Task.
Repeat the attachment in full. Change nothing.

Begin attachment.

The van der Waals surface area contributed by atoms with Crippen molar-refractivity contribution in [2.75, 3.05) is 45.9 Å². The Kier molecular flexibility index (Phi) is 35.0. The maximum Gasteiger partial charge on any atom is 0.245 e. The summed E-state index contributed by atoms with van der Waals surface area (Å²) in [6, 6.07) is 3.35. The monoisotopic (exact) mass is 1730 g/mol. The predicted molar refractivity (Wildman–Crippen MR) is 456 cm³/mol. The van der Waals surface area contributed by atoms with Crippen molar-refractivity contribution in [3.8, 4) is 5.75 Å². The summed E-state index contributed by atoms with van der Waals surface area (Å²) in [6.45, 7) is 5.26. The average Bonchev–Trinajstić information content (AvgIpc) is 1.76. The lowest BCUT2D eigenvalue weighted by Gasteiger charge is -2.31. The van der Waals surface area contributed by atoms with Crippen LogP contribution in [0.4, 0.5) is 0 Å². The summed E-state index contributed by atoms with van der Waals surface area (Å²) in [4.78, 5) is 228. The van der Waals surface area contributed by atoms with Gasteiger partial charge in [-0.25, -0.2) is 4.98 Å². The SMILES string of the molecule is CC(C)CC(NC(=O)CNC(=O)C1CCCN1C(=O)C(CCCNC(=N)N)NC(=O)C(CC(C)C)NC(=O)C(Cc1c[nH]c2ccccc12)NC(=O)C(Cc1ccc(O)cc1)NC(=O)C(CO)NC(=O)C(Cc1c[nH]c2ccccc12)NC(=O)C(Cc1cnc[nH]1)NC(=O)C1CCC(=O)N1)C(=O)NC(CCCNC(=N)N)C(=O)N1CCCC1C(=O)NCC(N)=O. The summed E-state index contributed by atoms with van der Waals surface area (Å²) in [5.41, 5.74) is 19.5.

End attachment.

The van der Waals surface area contributed by atoms with Crippen molar-refractivity contribution in [2.75, 3.05) is 45.9 Å². The Kier molecular flexibility index (Phi) is 35.0. The maximum Gasteiger partial charge on any atom is 0.245 e. The summed E-state index contributed by atoms with van der Waals surface area (Å²) in [6, 6.07) is 3.35. The monoisotopic (exact) mass is 1730 g/mol. The predicted molar refractivity (Wildman–Crippen MR) is 456 cm³/mol. The van der Waals surface area contributed by atoms with Crippen molar-refractivity contribution in [3.8, 4) is 5.75 Å². The summed E-state index contributed by atoms with van der Waals surface area (Å²) in [6.45, 7) is 5.26. The average Bonchev–Trinajstić information content (AvgIpc) is 1.76. The lowest BCUT2D eigenvalue weighted by Gasteiger charge is -2.31. The van der Waals surface area contributed by atoms with Crippen LogP contribution in [0.4, 0.5) is 0 Å². The summed E-state index contributed by atoms with van der Waals surface area (Å²) in [4.78, 5) is 228. The van der Waals surface area contributed by atoms with Gasteiger partial charge in [-0.25, -0.2) is 4.98 Å². The SMILES string of the molecule is CC(C)CC(NC(=O)CNC(=O)C1CCCN1C(=O)C(CCCNC(=N)N)NC(=O)C(CC(C)C)NC(=O)C(Cc1c[nH]c2ccccc12)NC(=O)C(Cc1ccc(O)cc1)NC(=O)C(CO)NC(=O)C(Cc1c[nH]c2ccccc12)NC(=O)C(Cc1cnc[nH]1)NC(=O)C1CCC(=O)N1)C(=O)NC(CCCNC(=N)N)C(=O)N1CCCC1C(=O)NCC(N)=O. The summed E-state index contributed by atoms with van der Waals surface area (Å²) in [5.41, 5.74) is 19.5.